Lockdown Coaches Blog 2.1 – By Ben Golebiowski
I’ve been given the task of identifying some lockdown habits for you all. Let’s focus on the good, and the bad might just make themselves apparent. Important to remember that these habits are all subjective – I may consider them good, you might not. That’s okay, these are merely guidelines, backed by science and accepted (generally) by most as good…
Probably not the most important habit to consider, but I am writing this to a CrossFit gym member base, so it makes sense to start here right?
Limited with equipment, yes, limited in movement? Hell no. The age old cliche of “something is better than nothing”. Make regular movement a priority – a walk, a run, a swim (are we allowed to swim?), or tuning into the daily WODs that have been modified by the coaching team. No it’s not that glamorous ring muscle up, or 1RM Snatch, but those things will be there when we get back. This is short term and we need to maintain some kind of fitness. Maintaining some kind of strength and cardio base will leave you in a better position to pick things up (literally) where you left off when lockdown is lifted.
Mental health is important, and exercise is proven to be one of the most effective tools in managing this aspect of our life. I could talk about endorphins and the effect they have on the brain etc., but you can Google that stuff…as your coach, just trust in my words and make exercise of any kind a priority over lockdown. There are a number of physical benefits obviously – reduced risk of injury, muscular strength, heart strength, increased blood flow etc. You know all of this stuff…it’s why you joined the gym. So take that basic knowledge and apply it over lockdown. Adapt to your situation and make the best of it. No excuses…we have a team of ~16 coaches available to you and we’re all happy to assist if you’re having a tough time!! But ultimately it’s up to you…make the right choice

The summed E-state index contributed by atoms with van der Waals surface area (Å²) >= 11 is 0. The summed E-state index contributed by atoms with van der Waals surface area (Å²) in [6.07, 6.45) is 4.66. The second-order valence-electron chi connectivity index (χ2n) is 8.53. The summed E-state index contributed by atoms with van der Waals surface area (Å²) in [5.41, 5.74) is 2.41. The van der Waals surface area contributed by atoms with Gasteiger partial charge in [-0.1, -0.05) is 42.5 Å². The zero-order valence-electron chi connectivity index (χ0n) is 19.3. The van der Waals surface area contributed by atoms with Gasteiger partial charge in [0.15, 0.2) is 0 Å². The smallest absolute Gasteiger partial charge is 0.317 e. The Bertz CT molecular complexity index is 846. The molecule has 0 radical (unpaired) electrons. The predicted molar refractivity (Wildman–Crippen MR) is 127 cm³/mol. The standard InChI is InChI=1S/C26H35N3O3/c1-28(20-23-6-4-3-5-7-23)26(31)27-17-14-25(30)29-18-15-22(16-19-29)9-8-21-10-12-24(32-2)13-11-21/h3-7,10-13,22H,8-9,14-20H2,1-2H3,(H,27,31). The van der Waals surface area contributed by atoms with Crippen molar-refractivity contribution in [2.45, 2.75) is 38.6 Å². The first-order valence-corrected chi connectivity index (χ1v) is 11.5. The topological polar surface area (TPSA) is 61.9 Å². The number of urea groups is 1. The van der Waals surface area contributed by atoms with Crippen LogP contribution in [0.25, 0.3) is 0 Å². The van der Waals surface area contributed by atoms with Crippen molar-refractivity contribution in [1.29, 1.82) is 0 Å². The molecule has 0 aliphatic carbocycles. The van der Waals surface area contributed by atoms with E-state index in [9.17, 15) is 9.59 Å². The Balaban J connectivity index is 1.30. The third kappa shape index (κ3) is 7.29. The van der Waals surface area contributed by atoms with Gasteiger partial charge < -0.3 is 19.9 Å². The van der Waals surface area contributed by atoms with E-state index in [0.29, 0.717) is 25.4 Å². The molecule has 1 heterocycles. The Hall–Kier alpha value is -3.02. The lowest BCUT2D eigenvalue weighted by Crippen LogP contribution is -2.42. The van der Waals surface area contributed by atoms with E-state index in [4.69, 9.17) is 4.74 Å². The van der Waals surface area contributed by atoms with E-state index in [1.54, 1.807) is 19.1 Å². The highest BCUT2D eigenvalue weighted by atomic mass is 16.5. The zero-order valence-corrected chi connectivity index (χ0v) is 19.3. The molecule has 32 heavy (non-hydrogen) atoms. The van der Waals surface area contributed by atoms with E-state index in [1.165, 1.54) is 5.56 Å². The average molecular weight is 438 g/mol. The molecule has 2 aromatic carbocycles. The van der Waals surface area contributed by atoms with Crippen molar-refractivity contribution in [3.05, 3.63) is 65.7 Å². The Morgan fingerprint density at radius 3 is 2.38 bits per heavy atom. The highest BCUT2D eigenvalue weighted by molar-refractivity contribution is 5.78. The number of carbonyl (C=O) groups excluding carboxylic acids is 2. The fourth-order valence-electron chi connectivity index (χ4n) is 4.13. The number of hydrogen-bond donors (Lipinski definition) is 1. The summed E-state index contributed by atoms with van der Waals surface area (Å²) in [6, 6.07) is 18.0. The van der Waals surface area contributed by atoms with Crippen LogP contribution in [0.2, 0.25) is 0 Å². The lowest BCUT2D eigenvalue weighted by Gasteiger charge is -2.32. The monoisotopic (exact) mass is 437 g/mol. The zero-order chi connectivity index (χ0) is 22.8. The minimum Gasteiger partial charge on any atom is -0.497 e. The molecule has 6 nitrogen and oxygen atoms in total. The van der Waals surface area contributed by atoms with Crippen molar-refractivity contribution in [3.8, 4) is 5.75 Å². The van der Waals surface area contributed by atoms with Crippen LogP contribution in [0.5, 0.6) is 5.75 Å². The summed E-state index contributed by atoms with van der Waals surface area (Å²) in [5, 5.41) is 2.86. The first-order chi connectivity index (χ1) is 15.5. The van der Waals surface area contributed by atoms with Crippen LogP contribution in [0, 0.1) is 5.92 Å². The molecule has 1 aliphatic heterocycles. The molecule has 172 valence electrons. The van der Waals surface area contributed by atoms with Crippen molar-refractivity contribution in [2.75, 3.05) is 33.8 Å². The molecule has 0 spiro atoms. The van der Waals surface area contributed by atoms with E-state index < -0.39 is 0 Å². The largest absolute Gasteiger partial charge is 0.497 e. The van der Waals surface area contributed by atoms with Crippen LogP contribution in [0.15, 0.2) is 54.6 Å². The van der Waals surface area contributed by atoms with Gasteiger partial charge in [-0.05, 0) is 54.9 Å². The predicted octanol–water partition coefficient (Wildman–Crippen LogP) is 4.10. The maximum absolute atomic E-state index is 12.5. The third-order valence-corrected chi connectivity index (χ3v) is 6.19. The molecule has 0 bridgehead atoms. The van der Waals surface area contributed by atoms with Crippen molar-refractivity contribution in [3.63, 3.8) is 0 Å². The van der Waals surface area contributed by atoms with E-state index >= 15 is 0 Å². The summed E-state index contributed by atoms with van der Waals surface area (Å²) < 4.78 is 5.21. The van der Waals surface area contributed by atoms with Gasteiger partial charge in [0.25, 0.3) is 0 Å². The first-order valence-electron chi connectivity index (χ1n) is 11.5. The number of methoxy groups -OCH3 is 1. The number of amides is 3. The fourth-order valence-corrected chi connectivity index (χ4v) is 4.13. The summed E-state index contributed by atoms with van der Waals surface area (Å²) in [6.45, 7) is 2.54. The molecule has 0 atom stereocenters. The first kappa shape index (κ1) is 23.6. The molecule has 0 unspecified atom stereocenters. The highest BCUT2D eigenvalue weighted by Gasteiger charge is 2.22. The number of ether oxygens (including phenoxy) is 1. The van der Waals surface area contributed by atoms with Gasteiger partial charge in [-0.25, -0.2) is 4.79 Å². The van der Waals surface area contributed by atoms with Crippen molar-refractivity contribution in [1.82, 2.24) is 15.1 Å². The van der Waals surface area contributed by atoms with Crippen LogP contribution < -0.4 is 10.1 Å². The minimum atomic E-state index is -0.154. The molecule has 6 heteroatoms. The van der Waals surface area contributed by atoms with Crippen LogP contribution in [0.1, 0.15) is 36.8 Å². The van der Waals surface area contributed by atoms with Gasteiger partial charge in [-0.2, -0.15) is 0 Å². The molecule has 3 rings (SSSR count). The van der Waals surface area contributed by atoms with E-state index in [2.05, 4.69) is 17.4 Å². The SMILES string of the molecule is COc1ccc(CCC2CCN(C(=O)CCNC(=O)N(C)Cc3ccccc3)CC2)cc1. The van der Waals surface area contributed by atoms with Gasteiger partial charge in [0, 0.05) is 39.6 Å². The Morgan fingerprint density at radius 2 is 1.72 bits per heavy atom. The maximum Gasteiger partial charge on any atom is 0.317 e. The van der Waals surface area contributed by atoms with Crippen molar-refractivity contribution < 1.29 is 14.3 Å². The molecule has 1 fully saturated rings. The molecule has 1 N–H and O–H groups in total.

Food & Hydration
You think I’m going to talk about eating “healthy” right…Wrong. What does that even mean? End of the day (and the start and middle), just eat. Food is just fuel, good and bad doesn’t exist, except in your head. There are obviously foods that produce better results physically and mentally, and provide longevity to life. But, sometimes you just need a pie, or a beer, or both. So listen to what your body needs and feed it accordingly.
Again, mental health is important, and although I’ve not seen the science specifically, I’m sure there is a strong correlation between good mental health and pies….
I would generally advise not to fall into a trap of only eating pies and drinking beers, but that is your choice, and some food is better than no food in my opinion.
There are a number of factors in people’s diets – money/income, culture, upbringing, stress, knowledge etc. so it would be silly of me to sit here and point out what you should and shouldn’t do. For some, that may just not be realistic. However, below are some very broad guidelines based on my experiences and what has worked for myself, and my clients;
Eat your colours (often known as vegetables). Unsure if this will actually put hairs on your chest like dad used to say, but they are rich with micronutrients, important for SO many key functions within the body. Proven to aid in performance and recovery etc.
Aim to get protein in at every meal. No this isn’t going to make you jacked, contrary to popular belief. Important for many functions within the body, but commonly known for muscle repair, which is kind of important for performance and recovery… if you’re a runner, or a bodybuilder, protein is equally important for us all. So eat it. Meat eater or not, find it and eat it.